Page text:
By Kieron Gillen on April 29th, 2009 at 9:27 pm.
So. Stalin Versus Martians has been released. I thought I’d have a quick crack at the full code and bring back some initial thoughts on the Eastern front. Initial and probably final, as I strongly suspected I’d never go back there. Because… well, it was clear it was going to be absolutely terrible.
Or was it?
Okay, after a level or two, this is how I thought this feature would go:
THINGS I LOVE ABOUT STALIN VERSUS MARTAINS:
- Its name. Like, obv.
- The fact that instead of an opening cut-scene for the game, they put up an image of the USSR flag and play all its national anthem.
- That it has a tick-box in the general options to mark whether you like cats or not. It appears to do nothing.
- Its loading screens feature spot-the-difference games in the style of touched-up communist party photos. Except instead of taking watches off the wrists of soldiers or disappearing the purged ones, it’s pasting in random bears or a random incongruous aliens.
- That characters say things like “My name is Ivan. I like you” when you click on them, with either camaraderie, bonhomie or homoerotic glee. Maybe all three.
- The gags in the manual, especially the one about the T-34.
- That it has an intermission after four levels for more music video dancing Stalin metal-screaming retro-Commie-chic fun.
- That people seem to be spending a lot of time debating whether this is in good taste on forums. Of course it isn’t. Move on!
- The interview they did with us.
- That I didn’t have to pay for it.
THINGS I HATE ABOUT STALIN VERSUS MARTIANS:
- Every-fucking-thing else.
Except then it clicked. And I realised it wasn’t actually abominably awful.
Was there a sketch where Benny Hill dressed up as Napoleon? I seem to have a memory of one. Anyway – Stalin Versus Martians bears as much resemblance to the normal RTS game as Benny Hill did to Napoleon. While pause-able, the game moves at hyperspeed levels, which made me presume that there was something wrong with the game and it was running at 300% of normal speed.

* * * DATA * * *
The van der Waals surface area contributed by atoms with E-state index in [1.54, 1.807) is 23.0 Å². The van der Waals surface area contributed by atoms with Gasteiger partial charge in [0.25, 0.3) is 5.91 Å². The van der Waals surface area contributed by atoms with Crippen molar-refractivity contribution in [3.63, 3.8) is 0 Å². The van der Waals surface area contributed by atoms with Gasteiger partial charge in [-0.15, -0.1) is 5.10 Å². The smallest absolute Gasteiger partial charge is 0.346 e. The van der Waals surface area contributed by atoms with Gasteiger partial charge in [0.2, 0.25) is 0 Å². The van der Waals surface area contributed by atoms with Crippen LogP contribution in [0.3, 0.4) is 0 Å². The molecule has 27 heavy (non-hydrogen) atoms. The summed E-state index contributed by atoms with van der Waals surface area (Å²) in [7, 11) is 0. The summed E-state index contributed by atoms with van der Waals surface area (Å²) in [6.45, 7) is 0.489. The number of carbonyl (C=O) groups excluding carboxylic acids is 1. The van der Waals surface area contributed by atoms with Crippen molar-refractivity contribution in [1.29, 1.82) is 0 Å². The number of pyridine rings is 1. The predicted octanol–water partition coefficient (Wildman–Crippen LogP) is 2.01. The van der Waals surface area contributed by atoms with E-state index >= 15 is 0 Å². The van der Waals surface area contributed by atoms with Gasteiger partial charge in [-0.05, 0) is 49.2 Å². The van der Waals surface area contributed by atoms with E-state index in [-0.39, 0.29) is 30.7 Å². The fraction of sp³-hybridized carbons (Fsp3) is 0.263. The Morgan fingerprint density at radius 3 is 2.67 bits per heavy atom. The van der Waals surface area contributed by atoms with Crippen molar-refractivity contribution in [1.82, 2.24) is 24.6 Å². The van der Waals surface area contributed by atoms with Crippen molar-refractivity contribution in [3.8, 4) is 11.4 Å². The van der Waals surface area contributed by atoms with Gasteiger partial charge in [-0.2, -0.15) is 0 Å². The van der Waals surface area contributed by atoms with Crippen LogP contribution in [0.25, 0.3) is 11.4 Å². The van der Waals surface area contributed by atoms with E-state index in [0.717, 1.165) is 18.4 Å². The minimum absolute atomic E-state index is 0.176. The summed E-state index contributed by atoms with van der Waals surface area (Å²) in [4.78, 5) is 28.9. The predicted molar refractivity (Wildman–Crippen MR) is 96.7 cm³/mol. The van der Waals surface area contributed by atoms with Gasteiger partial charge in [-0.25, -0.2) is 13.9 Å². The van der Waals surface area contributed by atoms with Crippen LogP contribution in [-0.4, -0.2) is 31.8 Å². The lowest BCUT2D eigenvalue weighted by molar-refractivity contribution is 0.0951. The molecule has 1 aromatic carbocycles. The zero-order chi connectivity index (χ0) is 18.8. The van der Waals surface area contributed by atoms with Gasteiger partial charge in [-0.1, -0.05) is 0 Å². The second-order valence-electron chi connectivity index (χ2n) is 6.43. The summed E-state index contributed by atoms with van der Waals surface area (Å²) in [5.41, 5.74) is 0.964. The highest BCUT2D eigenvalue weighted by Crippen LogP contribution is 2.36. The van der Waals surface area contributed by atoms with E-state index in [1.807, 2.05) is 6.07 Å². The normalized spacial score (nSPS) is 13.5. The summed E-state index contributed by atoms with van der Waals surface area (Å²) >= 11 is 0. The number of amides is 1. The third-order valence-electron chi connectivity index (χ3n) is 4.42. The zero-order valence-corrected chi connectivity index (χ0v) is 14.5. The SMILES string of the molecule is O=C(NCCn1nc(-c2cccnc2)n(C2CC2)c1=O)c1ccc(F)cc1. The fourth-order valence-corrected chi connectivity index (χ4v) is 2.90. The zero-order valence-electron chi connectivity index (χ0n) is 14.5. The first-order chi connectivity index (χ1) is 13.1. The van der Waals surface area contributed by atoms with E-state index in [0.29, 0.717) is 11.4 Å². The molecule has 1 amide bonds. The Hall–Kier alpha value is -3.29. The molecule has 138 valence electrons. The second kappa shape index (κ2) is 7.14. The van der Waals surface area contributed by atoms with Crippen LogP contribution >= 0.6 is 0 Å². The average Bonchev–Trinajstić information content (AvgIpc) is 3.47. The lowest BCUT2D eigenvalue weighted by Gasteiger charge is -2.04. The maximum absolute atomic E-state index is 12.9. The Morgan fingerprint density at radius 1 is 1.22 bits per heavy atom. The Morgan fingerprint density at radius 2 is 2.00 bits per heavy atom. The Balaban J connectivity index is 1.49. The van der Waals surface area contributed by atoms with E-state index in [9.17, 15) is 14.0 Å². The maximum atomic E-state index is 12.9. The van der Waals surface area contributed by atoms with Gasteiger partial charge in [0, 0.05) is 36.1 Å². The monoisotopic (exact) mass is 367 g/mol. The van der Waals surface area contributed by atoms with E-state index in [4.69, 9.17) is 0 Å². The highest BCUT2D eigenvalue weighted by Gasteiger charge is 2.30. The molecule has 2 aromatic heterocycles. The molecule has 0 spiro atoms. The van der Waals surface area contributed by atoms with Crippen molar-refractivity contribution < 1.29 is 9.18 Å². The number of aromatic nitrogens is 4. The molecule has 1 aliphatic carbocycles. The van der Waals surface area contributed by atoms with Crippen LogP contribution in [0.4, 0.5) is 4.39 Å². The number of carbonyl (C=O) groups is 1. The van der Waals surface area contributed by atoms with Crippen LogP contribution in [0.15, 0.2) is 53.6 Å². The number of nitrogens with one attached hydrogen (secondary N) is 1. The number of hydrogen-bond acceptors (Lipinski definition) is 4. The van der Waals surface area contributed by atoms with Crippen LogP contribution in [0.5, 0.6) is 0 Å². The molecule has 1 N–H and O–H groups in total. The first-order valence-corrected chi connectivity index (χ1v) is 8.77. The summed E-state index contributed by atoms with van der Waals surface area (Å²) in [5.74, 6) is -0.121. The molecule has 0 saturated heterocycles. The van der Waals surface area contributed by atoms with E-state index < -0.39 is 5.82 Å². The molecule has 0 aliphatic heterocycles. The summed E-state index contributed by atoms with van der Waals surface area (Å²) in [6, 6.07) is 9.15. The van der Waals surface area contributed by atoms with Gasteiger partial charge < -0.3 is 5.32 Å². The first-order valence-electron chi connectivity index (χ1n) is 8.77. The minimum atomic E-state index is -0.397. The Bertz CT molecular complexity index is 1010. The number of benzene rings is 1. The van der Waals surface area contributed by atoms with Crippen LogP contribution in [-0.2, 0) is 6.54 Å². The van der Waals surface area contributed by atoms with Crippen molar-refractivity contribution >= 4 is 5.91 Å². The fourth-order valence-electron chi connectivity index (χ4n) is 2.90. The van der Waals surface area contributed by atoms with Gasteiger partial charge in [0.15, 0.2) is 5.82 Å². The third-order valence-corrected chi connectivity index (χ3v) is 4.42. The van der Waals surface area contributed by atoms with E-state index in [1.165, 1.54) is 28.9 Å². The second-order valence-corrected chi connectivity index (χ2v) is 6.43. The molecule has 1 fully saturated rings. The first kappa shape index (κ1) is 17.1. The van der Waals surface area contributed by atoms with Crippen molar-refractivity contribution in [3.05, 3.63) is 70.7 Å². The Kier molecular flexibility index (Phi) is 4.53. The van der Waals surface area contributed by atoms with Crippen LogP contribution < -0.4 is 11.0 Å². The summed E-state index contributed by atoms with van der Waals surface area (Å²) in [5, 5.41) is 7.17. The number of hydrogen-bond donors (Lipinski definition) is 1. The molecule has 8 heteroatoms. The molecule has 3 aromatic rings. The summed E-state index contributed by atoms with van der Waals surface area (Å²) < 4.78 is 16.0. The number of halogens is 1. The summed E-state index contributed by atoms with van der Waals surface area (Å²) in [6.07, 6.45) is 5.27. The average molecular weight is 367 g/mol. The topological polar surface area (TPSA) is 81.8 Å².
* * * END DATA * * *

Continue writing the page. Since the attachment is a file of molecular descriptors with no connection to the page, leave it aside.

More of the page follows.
(And that wouldn’t be an enormous surprise if it was – at least on my machine, it’s twitchy to say the least. The mouse-cursor disappeared after a cut-scene which I had to restart to get back and I keep on dropping down to low-textures occasionally when the game has a little think.)
If you try to play it as a methodical RTS, you’re basically screwed. The second level when you get the slower-moving longer-firing anti-artillery weapons is where you may go awry. You start trying to use that range… except the basic straight-from-Toy-Story-surely-Disney-will-sue aliens still outshoot you if you have to get close to fight them. So you lose your men, run out of money and you can’t call for reinforcements (i.e. no basebuilding) and you have to play again. You wonder what you’re missing. At which point, it clicks. I was being too clever. I had to embrace the game.
You remember Dune 2, where you used to rush around in your tanks, crushing anyone even vaguely squishy beneath your treads? You do that, with dozens of tanks at a time, moving back and forth to squish everything. By moving at range, you dodge the heavy enemies, and the masses of foot soldiers (who will be mowed down by your machine-gun too) drop power-ups. This is the game’s currency, and they disappear if you don’t get ‘em quickly. In other words, by rushing around, you’re maximising your pick-ups, boosting your troops’ abilities and getting cash. When your soldiers die, call in another mini-division of T-34s and send them on a Blitzkreig. You end up using these units something like a shotgun in a First-Person Shooter. You move while they’re re-loading their main guns, then right click on a target to annihilate it, and repeat. It’s very silly, almost completely brain-dead, a bit of a giggle, and not actually totally abominable after all. It’s merely just a bit rubbish. Well, a lot rubbish, but just-about-playable which is better than the active horrible un-fun gulag of a game which it initially appeared.
Would I recommend you buy it after my experience of five of its twelve levels? For fifteen quid? Not on your nelly. But there’s certainly car-crash value, especially if you tie yourself in theoretical knots deciding exactly how much of the game is satire. As Troy Goodfellow just noted on his twitter: “…is beginning to think that this game is a satire, but not sure of what. Games? Communism? Communist Games?” I think satire may being over-generous. I’d go for the far more earthy description of “piss-take”. And as far as piss-takes go, occasionally a funny one. And, as such, I suspect the majority of its consumers will be people who bought it whilst drunk.
Which probably makes it lucky I got it free.